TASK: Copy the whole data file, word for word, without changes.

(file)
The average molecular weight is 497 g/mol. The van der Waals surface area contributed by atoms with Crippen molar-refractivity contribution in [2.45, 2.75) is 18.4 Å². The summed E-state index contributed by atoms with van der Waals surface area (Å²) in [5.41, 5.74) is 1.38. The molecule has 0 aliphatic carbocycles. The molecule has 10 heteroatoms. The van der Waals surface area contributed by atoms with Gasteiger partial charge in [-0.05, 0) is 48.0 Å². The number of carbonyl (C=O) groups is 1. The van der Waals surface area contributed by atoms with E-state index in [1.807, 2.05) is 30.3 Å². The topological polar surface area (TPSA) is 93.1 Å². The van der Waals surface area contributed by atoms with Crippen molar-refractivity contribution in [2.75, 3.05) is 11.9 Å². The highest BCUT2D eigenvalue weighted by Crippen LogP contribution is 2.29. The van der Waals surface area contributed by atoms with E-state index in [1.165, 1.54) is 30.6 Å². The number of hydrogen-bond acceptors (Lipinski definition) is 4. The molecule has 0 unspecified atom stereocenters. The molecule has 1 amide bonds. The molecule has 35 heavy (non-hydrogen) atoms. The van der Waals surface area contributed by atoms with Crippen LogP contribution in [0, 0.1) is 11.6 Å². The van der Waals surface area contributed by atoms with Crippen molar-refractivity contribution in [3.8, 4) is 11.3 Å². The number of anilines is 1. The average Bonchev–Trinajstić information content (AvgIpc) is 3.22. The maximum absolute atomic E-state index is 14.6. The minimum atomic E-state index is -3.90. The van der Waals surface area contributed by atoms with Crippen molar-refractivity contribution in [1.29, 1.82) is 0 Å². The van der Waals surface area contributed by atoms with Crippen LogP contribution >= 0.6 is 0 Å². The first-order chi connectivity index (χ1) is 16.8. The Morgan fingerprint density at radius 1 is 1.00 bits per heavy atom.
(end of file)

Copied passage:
The average molecular weight is 497 g/mol. The van der Waals surface area contributed by atoms with Crippen molar-refractivity contribution in [2.45, 2.75) is 18.4 Å². The summed E-state index contributed by atoms with van der Waals surface area (Å²) in [5.41, 5.74) is 1.38. The molecule has 0 aliphatic carbocycles. The molecule has 10 heteroatoms. The van der Waals surface area contributed by atoms with Gasteiger partial charge in [-0.05, 0) is 48.0 Å². The number of carbonyl (C=O) groups is 1. The van der Waals surface area contributed by atoms with E-state index in [1.807, 2.05) is 30.3 Å². The topological polar surface area (TPSA) is 93.1 Å². The van der Waals surface area contributed by atoms with Crippen molar-refractivity contribution in [2.75, 3.05) is 11.9 Å². The highest BCUT2D eigenvalue weighted by Crippen LogP contribution is 2.29. The van der Waals surface area contributed by atoms with E-state index in [1.165, 1.54) is 30.6 Å². The number of hydrogen-bond acceptors (Lipinski definition) is 4. The molecule has 0 unspecified atom stereocenters. The molecule has 1 amide bonds. The molecule has 35 heavy (non-hydrogen) atoms. The van der Waals surface area contributed by atoms with Crippen LogP contribution in [0, 0.1) is 11.6 Å². The van der Waals surface area contributed by atoms with Crippen molar-refractivity contribution in [3.8, 4) is 11.3 Å². The number of anilines is 1. The average Bonchev–Trinajstić information content (AvgIpc) is 3.22. The maximum absolute atomic E-state index is 14.6. The minimum atomic E-state index is -3.90. The van der Waals surface area contributed by atoms with Crippen molar-refractivity contribution in [1.29, 1.82) is 0 Å². The van der Waals surface area contributed by atoms with Crippen LogP contribution >= 0.6 is 0 Å². The first-order chi connectivity index (χ1) is 16.8. The Morgan fingerprint density at radius 1 is 1.00 bits per heavy atom.